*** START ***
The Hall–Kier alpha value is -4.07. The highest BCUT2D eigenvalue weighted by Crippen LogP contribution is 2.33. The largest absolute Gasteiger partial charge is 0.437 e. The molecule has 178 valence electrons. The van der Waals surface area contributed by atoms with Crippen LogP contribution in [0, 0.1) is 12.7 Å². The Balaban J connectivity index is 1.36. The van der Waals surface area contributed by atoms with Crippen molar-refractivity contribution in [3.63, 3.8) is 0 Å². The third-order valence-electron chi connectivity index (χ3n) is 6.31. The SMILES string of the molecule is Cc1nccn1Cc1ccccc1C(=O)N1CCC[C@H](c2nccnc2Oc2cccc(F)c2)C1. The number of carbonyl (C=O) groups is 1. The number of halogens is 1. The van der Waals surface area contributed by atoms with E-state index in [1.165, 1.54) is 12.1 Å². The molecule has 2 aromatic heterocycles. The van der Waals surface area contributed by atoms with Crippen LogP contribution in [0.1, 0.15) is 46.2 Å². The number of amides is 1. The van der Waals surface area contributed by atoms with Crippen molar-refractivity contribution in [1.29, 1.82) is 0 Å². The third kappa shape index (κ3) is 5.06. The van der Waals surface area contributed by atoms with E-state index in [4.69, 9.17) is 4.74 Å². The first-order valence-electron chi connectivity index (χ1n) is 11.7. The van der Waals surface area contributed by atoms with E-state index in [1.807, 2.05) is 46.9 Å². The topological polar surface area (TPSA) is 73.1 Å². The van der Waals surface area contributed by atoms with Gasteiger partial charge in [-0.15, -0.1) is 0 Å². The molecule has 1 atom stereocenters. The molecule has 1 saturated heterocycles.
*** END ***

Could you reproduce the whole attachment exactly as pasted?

The Hall–Kier alpha value is -4.07. The highest BCUT2D eigenvalue weighted by Crippen LogP contribution is 2.33. The largest absolute Gasteiger partial charge is 0.437 e. The molecule has 178 valence electrons. The van der Waals surface area contributed by atoms with Crippen LogP contribution in [0, 0.1) is 12.7 Å². The Balaban J connectivity index is 1.36. The van der Waals surface area contributed by atoms with Crippen molar-refractivity contribution in [3.63, 3.8) is 0 Å². The third-order valence-electron chi connectivity index (χ3n) is 6.31. The SMILES string of the molecule is Cc1nccn1Cc1ccccc1C(=O)N1CCC[C@H](c2nccnc2Oc2cccc(F)c2)C1. The number of carbonyl (C=O) groups is 1. The number of halogens is 1. The van der Waals surface area contributed by atoms with E-state index in [1.165, 1.54) is 12.1 Å². The molecule has 2 aromatic heterocycles. The van der Waals surface area contributed by atoms with Crippen LogP contribution in [0.1, 0.15) is 46.2 Å². The number of amides is 1. The van der Waals surface area contributed by atoms with Crippen molar-refractivity contribution in [1.29, 1.82) is 0 Å². The third kappa shape index (κ3) is 5.06. The van der Waals surface area contributed by atoms with E-state index in [4.69, 9.17) is 4.74 Å². The first-order valence-electron chi connectivity index (χ1n) is 11.7. The van der Waals surface area contributed by atoms with E-state index in [1.807, 2.05) is 46.9 Å². The topological polar surface area (TPSA) is 73.1 Å². The van der Waals surface area contributed by atoms with Gasteiger partial charge in [-0.15, -0.1) is 0 Å². The molecule has 1 atom stereocenters. The molecule has 1 saturated heterocycles.